Go battery/electricity free for a day. Since we live in an age when many of today’s toys are battery operated or electric, suggest play days where these toys are not used. Instead, encourage your child to put on a play, play a board game, write a story, build a fort, draw, anything that does not involve batteries or electricity. Volunteer to join with your child so that the whole family can be involved. Primarily, activities such as these help to offer children a way to play creatively and make decisions about how they play.

Play with your child. If you really want to know your kids, you have to play with them. Play between parents and their children is essential in developing children’s feelings of attachment, security, and connectedness. Your child needs your time. After all, your child’s primary form of communication very well may be play, so get involved if they want you to. Remember, though, that you are the adult and your child is the child, and this is your child’s time.

Let your child lead. Remember, if your child wants you to play, play as a partner, not the play leader. Have your child tell you what to do and be aware of when your child does not want you there. This is not a time to instruct your child. Nor is it the time for you to be in charge. Reflect your child’s feeling and reinforce efforts to try something different. Above all, support your child.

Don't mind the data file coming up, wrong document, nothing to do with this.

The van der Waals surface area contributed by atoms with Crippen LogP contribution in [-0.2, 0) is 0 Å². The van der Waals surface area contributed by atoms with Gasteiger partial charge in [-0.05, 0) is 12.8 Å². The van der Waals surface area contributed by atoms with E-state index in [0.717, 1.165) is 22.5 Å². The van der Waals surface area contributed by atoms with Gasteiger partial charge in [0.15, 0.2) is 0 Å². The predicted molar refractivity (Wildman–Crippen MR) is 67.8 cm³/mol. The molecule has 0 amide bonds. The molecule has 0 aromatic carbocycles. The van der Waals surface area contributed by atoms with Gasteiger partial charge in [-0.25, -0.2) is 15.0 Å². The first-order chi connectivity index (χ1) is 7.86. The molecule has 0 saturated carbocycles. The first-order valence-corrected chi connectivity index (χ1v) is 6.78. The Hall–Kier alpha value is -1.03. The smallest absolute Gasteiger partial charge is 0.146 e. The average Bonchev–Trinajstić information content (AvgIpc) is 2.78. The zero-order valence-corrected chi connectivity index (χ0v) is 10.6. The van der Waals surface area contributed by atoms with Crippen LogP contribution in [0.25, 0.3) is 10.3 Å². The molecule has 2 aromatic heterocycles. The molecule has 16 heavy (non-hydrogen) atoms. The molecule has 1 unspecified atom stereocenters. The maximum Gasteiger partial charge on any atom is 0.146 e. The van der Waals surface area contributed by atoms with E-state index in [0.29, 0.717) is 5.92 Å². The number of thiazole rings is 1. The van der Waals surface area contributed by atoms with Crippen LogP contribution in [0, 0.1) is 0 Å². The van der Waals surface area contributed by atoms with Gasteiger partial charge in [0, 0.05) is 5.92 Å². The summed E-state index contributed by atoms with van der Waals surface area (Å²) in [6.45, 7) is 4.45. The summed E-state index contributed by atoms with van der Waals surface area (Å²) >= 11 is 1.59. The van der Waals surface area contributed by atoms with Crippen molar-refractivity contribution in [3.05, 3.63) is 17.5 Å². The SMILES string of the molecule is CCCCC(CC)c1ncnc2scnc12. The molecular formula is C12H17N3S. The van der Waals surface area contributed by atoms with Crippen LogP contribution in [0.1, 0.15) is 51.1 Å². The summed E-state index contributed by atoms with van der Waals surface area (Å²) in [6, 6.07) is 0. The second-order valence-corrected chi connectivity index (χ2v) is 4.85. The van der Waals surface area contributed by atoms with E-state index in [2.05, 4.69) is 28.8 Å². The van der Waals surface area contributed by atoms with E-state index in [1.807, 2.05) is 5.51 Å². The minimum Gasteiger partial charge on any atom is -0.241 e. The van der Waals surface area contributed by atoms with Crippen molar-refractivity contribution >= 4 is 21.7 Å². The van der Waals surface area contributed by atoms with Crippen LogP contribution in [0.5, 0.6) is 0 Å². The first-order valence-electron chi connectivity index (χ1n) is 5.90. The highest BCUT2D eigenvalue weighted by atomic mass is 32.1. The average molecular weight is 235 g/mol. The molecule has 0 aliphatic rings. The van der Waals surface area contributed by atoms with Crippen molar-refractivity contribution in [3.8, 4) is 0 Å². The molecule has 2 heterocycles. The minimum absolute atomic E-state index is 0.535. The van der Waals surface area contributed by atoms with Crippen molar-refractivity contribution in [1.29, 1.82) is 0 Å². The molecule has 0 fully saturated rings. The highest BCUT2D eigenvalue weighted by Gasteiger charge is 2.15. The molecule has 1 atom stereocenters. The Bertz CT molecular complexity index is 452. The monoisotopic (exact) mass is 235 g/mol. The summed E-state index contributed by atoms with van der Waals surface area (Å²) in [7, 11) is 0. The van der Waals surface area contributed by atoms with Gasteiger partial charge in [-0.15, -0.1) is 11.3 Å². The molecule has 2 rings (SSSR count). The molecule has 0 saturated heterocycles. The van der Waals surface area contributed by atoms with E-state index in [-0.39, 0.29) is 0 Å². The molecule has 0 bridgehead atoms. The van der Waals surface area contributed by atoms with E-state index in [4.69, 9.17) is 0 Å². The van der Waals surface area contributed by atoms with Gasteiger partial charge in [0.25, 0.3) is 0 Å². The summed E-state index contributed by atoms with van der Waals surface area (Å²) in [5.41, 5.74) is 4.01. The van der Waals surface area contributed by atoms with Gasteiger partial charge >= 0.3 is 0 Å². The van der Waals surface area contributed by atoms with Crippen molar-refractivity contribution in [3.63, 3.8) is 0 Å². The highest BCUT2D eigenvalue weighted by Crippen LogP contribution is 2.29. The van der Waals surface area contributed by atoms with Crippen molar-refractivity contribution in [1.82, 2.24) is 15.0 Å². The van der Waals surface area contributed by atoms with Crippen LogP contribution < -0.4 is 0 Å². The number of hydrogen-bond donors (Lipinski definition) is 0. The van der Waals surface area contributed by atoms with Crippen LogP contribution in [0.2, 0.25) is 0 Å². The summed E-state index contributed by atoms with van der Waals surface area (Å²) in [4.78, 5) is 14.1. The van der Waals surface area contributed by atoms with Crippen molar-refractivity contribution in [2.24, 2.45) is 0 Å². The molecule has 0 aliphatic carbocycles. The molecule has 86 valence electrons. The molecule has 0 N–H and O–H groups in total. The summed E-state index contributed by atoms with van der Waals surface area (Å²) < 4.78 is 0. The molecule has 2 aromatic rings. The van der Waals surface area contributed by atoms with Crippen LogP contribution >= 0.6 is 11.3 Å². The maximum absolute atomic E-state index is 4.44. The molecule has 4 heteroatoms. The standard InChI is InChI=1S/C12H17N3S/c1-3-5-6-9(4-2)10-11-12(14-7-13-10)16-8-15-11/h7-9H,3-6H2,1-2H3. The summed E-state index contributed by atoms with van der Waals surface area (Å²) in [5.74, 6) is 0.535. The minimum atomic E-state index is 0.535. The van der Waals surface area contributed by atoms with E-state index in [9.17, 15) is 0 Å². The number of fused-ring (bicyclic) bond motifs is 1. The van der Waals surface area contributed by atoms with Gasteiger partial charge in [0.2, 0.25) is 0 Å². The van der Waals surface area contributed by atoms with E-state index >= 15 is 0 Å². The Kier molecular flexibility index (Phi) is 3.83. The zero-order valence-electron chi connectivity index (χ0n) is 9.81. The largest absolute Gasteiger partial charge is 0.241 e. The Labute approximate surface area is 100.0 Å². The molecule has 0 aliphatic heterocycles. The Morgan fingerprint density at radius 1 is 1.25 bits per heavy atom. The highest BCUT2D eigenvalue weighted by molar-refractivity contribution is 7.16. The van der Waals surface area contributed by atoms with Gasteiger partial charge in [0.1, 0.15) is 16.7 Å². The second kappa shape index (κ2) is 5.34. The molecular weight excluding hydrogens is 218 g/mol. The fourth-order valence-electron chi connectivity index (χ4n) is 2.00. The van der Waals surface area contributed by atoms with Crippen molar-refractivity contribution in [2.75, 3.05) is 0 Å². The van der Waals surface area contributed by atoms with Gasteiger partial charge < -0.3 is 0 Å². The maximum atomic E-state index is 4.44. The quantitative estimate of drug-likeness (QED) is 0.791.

Through play, children explore the world around them, imagine alternatives, solve problems individually or with others, learn how to negotiate, learn how to express their feelings, and learn to be creative.


Elkind, D. (2001). The hurried child (3rd ed.). Reading, MA: Addison-Wesley.

Mayesky, M. (2002). Creative activities for young children. New York: Thomson Learning.


Family Education Network, www.familyeducation.com

Institute for Play, www.instituteforplay.com

National Association for the Education of Young Children, www.naeyc.org

Adapted from Helping Children at Home and School II: Handouts for Families and Educators, NASP, 2004

Deborah Johnson, NCSP, is Director of Community Services for the Children’s Institute and National Director of the Primary Mental Health Project in Rochester, NY. She does extensive training in adapting play therapy to the school setting and implementing mental health prevention and promotion programs in schools.
Stephen P. Demanchick is a research assistant at the Children’s Institute and Scholar at the University of Rochester.